And for the dessert table, here's a great gluten-free pie crust option: "Q3. This 4 ingredient GF pumpkin pie crust from @elanaspantry is spectacular and super low carb. http://t.co/q9pyEEZIHz #DCDE"

Question 4

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Portion control when it comes to holiday desserts and treats can be so challenging.

One idea from @pavedsilverroad was to only make a dessert that you don't like.
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@mnazladdie wondered: "Q4. Portion control is my nemesis. Is it because of lack of amylin or just dysfunctional eating? #dcde"

@rachelheadcde shared her personal experience: "Q4. Binge until you permanently lose your sweet tooth. I'm pretty sure that's what happened to me at least. #DCDE"

@ronelhentschel offered her perspective as the mother of a young child with diabetes and how her creativity lessens the need for portion control:
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If you'd like to see what the Diabetic Connect community has to say about the Low-Carb, High-Fat diet referenced in the tweet, click here.

More great tips from Rachel Head: "Q4. Choose a favorite. Pick one. Practice moderation. Test often. Take it slow. Use a food buddy. Set parameters. Be smart. Enjoy. #dcde"

And Amy Campbell helps us understand how to use psychology to help everyone eat healthier at the Thanksgiving table: "Q4: If you're hosting, serve higher kcal foods in smaller bowls, lower kcal foods in bigger bowls. Psychology at work! #dcde"

@strongerthant1d gave us a whole new way to compare the "cost" of what we were about to eat. "Q4 I think about whether or not I really want to take all of that insulin for what I am about to eat and if it is really worth it. #DCDE"

Which lead to another interesting idea:
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Thanks @rachelheadcde, we'll get to work on that.

For those on insulin pumps, @pavedsilverroad offered another great way to avoid binging during the holidays. "My max bolus on my pump is set to 5 units. Helps with carb binges, because overriding is a PITA. #dcde"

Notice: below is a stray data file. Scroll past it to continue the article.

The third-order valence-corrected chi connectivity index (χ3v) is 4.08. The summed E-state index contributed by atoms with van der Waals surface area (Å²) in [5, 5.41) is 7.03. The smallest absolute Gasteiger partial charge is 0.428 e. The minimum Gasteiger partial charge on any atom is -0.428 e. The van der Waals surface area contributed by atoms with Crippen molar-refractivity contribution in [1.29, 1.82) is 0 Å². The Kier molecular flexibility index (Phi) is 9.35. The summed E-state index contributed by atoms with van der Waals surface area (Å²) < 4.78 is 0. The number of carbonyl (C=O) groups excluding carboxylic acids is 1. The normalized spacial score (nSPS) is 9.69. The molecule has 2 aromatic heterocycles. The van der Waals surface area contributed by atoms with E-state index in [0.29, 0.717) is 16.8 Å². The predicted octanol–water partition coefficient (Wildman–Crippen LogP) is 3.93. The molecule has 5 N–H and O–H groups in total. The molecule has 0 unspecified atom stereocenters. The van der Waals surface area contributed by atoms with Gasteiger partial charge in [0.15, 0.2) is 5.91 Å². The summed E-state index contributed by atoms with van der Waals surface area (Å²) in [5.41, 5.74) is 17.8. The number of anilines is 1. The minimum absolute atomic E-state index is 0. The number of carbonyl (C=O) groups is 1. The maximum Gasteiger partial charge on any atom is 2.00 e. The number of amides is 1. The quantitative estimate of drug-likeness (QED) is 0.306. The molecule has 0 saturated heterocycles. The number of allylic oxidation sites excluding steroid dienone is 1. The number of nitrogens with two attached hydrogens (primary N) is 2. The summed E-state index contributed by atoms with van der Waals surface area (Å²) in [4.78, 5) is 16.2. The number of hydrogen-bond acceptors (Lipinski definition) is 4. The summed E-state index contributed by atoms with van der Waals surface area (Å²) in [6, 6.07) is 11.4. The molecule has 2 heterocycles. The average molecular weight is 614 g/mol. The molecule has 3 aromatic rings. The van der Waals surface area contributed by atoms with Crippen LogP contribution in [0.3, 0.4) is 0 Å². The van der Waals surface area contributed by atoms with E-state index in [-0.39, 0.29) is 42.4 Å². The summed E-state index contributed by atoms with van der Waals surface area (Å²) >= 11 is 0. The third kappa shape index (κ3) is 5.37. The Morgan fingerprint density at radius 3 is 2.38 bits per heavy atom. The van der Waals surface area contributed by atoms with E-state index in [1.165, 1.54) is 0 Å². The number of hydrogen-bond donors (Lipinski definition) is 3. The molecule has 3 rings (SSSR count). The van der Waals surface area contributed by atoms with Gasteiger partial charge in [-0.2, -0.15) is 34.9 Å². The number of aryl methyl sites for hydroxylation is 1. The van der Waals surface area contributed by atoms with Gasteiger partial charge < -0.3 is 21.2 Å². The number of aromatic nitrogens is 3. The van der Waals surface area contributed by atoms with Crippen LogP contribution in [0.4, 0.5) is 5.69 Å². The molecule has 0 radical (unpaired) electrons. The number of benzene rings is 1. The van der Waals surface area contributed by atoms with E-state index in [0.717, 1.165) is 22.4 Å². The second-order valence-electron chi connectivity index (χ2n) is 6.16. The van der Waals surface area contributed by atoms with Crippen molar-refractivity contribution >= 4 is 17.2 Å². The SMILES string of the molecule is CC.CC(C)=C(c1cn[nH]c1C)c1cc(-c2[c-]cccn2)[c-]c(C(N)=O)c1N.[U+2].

Question 5

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Do you serve your holiday meals with a heaping side-dish of diabetes guilt? Here are some great suggestions.

As Jewels pointed out: "Q5 It doesn't take diabetes to have guilt associated with food choices but it certainly accentuates it. #DCDE"

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Laddie shared her gentle wisdom about diabetes guilt like this: "Q5. Self-blame & guilt are just an iota away from willpower & good choices. They're all there for every decision & bite of food. #dcde"

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DCDE_Twitter_Chat

@t2dremission used a little psychological reframing to put guilt into perspective. "Q5. Hmmm. I think lately, when I abandon what works, I don't feel so much guilty as stupid. #dcde"

Amy Campbell, CDE, reminded us about another guilt danger: "Q5: Also, beware the Food Police! They can add to your feelings of guilt. Be prepared for how to deal with them. #dcde"

And as a follow up to Amy's point, we shared a great resource: "@amypcampbell Great point. Love this piece about dealing with Food Police #DCDE http://t.co/TVBmmYi7Sm

While Chris pointed out that diabetes guilt is not always a bad thing. "@DiabeticConnect To some degree the guilt helps me choose wisely. #DCDE"

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DCDE_Twitter_Chat

Dr. Gary is always so helpful when it comes to the emotional side of diabetes. He shared: "5. I encourage my clients to focus on the big picture of the holiday: fun, friends, family… and oh yeah, food. #dcde"

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And in response to Rachel's thought, John shared: "@rachelheadCDE Found a stat that said avg American eats 4500 calories and 229g of fat on T-giving. Couldn't find a carb count #DCDE"

Closing Thoughts

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DCDE_Twitter_Chat
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Thanks to everyone who made these chats a highlight of our Diabetes Awareness Month. We hope that you've learned a thing or two by tuning in. And please continue to check in on Diabetic Connect and on our Twitter and Facebook accounts. We're taking December off from #DCDE, but looking into options for 2015.